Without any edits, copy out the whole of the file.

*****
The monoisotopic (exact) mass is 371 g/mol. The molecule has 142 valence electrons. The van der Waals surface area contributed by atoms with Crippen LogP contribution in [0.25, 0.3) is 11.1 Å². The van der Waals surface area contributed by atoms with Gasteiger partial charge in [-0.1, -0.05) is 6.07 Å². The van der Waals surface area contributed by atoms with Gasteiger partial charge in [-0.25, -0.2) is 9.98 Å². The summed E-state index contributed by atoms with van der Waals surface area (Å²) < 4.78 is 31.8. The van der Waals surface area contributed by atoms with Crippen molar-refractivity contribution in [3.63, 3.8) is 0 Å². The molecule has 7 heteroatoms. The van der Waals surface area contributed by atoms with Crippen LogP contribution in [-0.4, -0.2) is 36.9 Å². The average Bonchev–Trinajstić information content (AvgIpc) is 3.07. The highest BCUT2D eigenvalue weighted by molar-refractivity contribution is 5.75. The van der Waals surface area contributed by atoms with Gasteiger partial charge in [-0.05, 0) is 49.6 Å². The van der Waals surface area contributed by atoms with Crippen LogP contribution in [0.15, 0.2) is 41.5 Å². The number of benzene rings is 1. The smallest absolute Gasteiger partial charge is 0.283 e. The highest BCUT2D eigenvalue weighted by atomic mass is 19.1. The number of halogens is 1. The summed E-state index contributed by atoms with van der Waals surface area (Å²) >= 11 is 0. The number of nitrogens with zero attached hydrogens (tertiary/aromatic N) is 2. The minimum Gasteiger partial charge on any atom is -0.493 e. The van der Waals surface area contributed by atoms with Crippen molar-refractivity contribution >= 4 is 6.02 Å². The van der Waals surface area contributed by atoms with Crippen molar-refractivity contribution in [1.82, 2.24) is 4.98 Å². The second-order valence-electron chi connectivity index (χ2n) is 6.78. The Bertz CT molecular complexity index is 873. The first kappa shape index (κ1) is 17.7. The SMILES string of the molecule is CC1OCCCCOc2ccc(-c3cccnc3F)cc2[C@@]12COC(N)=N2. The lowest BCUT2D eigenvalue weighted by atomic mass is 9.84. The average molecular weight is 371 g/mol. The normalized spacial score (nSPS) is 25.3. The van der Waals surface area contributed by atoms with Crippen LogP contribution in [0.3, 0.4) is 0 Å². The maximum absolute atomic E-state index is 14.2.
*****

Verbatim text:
The monoisotopic (exact) mass is 371 g/mol. The molecule has 142 valence electrons. The van der Waals surface area contributed by atoms with Crippen LogP contribution in [0.25, 0.3) is 11.1 Å². The van der Waals surface area contributed by atoms with Gasteiger partial charge in [-0.1, -0.05) is 6.07 Å². The van der Waals surface area contributed by atoms with Gasteiger partial charge in [-0.25, -0.2) is 9.98 Å². The summed E-state index contributed by atoms with van der Waals surface area (Å²) < 4.78 is 31.8. The van der Waals surface area contributed by atoms with Crippen molar-refractivity contribution in [3.63, 3.8) is 0 Å². The molecule has 7 heteroatoms. The van der Waals surface area contributed by atoms with Crippen LogP contribution in [-0.4, -0.2) is 36.9 Å². The average Bonchev–Trinajstić information content (AvgIpc) is 3.07. The highest BCUT2D eigenvalue weighted by molar-refractivity contribution is 5.75. The van der Waals surface area contributed by atoms with Gasteiger partial charge in [-0.05, 0) is 49.6 Å². The van der Waals surface area contributed by atoms with Crippen LogP contribution in [0.15, 0.2) is 41.5 Å². The number of benzene rings is 1. The smallest absolute Gasteiger partial charge is 0.283 e. The highest BCUT2D eigenvalue weighted by atomic mass is 19.1. The number of halogens is 1. The summed E-state index contributed by atoms with van der Waals surface area (Å²) >= 11 is 0. The number of nitrogens with zero attached hydrogens (tertiary/aromatic N) is 2. The minimum Gasteiger partial charge on any atom is -0.493 e. The van der Waals surface area contributed by atoms with Crippen molar-refractivity contribution >= 4 is 6.02 Å². The van der Waals surface area contributed by atoms with Crippen molar-refractivity contribution in [1.82, 2.24) is 4.98 Å². The second-order valence-electron chi connectivity index (χ2n) is 6.78. The Bertz CT molecular complexity index is 873. The first kappa shape index (κ1) is 17.7. The SMILES string of the molecule is CC1OCCCCOc2ccc(-c3cccnc3F)cc2[C@@]12COC(N)=N2. The lowest BCUT2D eigenvalue weighted by atomic mass is 9.84. The average molecular weight is 371 g/mol. The normalized spacial score (nSPS) is 25.3. The van der Waals surface area contributed by atoms with Crippen LogP contribution in [0.3, 0.4) is 0 Å². The maximum absolute atomic E-state index is 14.2.